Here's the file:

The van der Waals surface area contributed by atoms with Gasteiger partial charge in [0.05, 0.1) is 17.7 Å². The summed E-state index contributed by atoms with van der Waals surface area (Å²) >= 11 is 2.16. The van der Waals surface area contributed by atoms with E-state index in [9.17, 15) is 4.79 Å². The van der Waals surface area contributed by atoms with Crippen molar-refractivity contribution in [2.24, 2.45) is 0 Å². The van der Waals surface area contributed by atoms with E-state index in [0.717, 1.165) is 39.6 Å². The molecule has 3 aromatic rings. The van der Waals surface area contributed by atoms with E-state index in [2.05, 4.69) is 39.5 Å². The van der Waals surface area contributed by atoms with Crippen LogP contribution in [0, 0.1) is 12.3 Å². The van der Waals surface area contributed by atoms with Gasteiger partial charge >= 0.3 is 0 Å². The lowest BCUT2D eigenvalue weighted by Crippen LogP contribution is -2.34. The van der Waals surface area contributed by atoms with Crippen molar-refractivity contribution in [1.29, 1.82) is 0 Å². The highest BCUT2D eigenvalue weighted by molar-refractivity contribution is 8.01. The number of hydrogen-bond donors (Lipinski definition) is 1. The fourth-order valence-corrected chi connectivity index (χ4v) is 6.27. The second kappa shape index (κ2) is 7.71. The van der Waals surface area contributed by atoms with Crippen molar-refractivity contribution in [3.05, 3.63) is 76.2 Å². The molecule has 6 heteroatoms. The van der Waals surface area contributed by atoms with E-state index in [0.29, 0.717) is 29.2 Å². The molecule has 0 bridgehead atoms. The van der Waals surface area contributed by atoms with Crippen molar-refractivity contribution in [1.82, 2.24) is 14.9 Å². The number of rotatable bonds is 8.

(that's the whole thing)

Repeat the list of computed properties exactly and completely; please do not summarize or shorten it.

The van der Waals surface area contributed by atoms with Gasteiger partial charge in [0.05, 0.1) is 17.7 Å². The summed E-state index contributed by atoms with van der Waals surface area (Å²) >= 11 is 2.16. The van der Waals surface area contributed by atoms with E-state index in [9.17, 15) is 4.79 Å². The van der Waals surface area contributed by atoms with Crippen molar-refractivity contribution in [2.24, 2.45) is 0 Å². The van der Waals surface area contributed by atoms with E-state index in [0.717, 1.165) is 39.6 Å². The molecule has 3 aromatic rings. The van der Waals surface area contributed by atoms with E-state index in [2.05, 4.69) is 39.5 Å². The van der Waals surface area contributed by atoms with Crippen LogP contribution in [0, 0.1) is 12.3 Å². The van der Waals surface area contributed by atoms with Gasteiger partial charge >= 0.3 is 0 Å². The lowest BCUT2D eigenvalue weighted by Crippen LogP contribution is -2.34. The van der Waals surface area contributed by atoms with Crippen molar-refractivity contribution in [1.29, 1.82) is 0 Å². The highest BCUT2D eigenvalue weighted by molar-refractivity contribution is 8.01. The number of hydrogen-bond donors (Lipinski definition) is 1. The fourth-order valence-corrected chi connectivity index (χ4v) is 6.27. The second kappa shape index (κ2) is 7.71. The van der Waals surface area contributed by atoms with Crippen molar-refractivity contribution in [3.05, 3.63) is 76.2 Å². The molecule has 6 heteroatoms. The van der Waals surface area contributed by atoms with E-state index in [0.29, 0.717) is 29.2 Å². The molecule has 0 bridgehead atoms. The van der Waals surface area contributed by atoms with Crippen molar-refractivity contribution in [1.82, 2.24) is 14.9 Å². The number of rotatable bonds is 8.